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Published onJun 04, 2019

Tim Berners-Lee wrote an essay I love about progress in communication technology. He tells it best, but the narrative he sees is that networks build on each other in layers of increasing abstraction.

Connections → ComputersAt first, individual connections between computers were the primitives (you would route mail around manually like timbl@mcvax!cernvax!cernvms), then DNS and TCP/IP abstracted all computers away into a universally addressable "Internet Cloud" that let "programs to talk as though the computers were directly connected".Computers → DocumentsBut it turns out that we mostly care about the files on the computers, not the computers themselves. HTTP and HTML set standards for publishing, retrieving, and rendering documents, all addressed by paths relative to a host computer. These documents, all linking to each other, created a new overlay network all of their own that we called the World Wide Web.Documents → ThingsBut even the files on the computers are just vehicles for the things in the files. This is the basis for TBL's vision of the Semantic Web: the abstraction above documents, where objects and ideas themselves are the nodes. This was also the original motivation for URI fragments, so that we could index content within documents.

This story is elegant, but shows a few cracks under inspection. After the first layer of abstraction (DNS and TCP/IP), we've only appended elements to addresses - a pathname to the origin to identify a document within a computer, and a fragment to the pathname to identify a thing within a document. But that isn't abstraction, because the previous layers are still visible (and necessary) - it's just construction. This is fine, as abstraction isn't always appropriate and has certainly worked well for the web so far. Nevertheless, true abstraction would be to address documents directly, without reference to a parent computer.

Content addressing!

This is what the distributed web enables: content-addressable files, in a context that is free from any particular computer. IPFS resolves files' hashes to their raw bytes, Dat resolves public keys to directory roots, and other projects will likely follow (and are following) similar schemes. → dweb:/ipfs/QmXoypizjW3WknFiJnKLwHCnL72vedxjQkDDP1mXWo6uco/wiki/Vincent_van_Gogh.html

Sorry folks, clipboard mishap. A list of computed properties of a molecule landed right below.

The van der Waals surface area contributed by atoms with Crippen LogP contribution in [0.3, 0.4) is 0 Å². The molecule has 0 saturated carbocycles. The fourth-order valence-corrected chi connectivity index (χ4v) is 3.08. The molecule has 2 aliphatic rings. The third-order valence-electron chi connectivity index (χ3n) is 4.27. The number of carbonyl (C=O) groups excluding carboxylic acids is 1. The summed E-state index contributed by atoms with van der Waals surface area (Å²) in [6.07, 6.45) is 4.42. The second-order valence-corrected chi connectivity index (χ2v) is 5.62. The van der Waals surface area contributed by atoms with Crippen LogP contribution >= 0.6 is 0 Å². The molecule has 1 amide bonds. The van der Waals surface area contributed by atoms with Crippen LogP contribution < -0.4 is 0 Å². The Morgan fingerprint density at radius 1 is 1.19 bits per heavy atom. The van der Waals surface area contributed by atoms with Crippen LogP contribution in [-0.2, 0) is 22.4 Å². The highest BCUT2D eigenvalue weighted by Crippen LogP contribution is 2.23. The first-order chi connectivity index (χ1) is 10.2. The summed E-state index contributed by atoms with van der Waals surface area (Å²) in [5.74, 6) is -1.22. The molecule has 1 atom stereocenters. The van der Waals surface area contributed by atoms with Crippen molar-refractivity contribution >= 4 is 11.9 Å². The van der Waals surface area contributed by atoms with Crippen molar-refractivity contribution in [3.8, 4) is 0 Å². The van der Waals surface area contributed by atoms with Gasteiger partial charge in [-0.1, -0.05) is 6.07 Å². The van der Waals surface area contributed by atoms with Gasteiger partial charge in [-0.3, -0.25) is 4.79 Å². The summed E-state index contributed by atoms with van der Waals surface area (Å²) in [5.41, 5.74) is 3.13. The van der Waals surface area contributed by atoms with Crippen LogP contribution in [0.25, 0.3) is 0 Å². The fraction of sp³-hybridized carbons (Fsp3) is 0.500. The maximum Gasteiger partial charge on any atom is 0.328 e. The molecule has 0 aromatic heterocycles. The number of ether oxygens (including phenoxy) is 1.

There are definite tradeoffs. In some ways, traditional URLs are more fragile than content-addresses: a computer can survive a migration without losing its domain name (or even IP address), but a document can't move between host computers without breaking all its existing links 1. But in other ways, they are also more robust, since documents be can updated without losing their identity of being "the same document" 2.

TBL's essay was written in 2007 and last edited in 2010, so I don't blame him for not predicting content-addressability or imagining that it would be practical. But it is! You can browse Wikipedia or download Project Gutenberg or read the Declaration of the Independence of Cyberspace and it all kind of works.

Hey wait! Those links were just normal URLs!Yeah - browsers aren't set up to work with decentralized protocols yet, so for now we have to go through a gateway to see them. But hopefully browsers will start supporting them soon! The IPFS folks are tracking progress here, and a bunch of people are already using a browser called Beaker that supports Dat.

Anyway, the point is that content-addressable systems like IPFS and Dat finally close the loop in TBL's Book 2: Abstracting Away Computers: they address and resolve documents without depending on any particular server to find them.

  • Connections → Computers

  • Computers → Documents

  • Documents → Things

Semantic addressing?

Eventually, we may invent a way of addressing semantic content itself - eliminating the containing document in the way that IPFS eliminated the containing computer, and retrieving data by constructing granular descriptions that resemble database queries more than URIs 3. But until we have a real solution for TBL's Book 3: Abstracting Away Files (and as a likely prerequisite), we can at least edge closer by using content-addressing for our documents before falling down to fragments for semantic IDs. → dweb:/ipfs/QmXoypizjW3WknFiJnKLwHCnL72vedxjQkDDP1mXWo6uco/wiki/Vincent_van_Gogh.html#Artistic_breakthrough 
  • Connections → Computers

  • Computers → Documents

  • Documents → Things (punt for later)

1: At least not without cooperation from the original server by serving a redirect response or similar.
2: This is more true for IPFS than for Dat. Dat addresses are rooted in a public key, which isn't tied to a computer per se, but also doesn't quite get entirely out of the document's way (if two roots publish the same document, they'll get deduplicated when resolving them, but the URLs will still look different).
3: Queries are a dangerous analogy to make because of their associated uncertainty: "we could never use queries to index data; what if they didn't return any results?" But it's no different than the uncertainty associated with URLs or IP addresses, and is in some ways more certain in that the content served at a URL can change without warning over time, so you're never sure if you got the same thing as the person who sent you the link.

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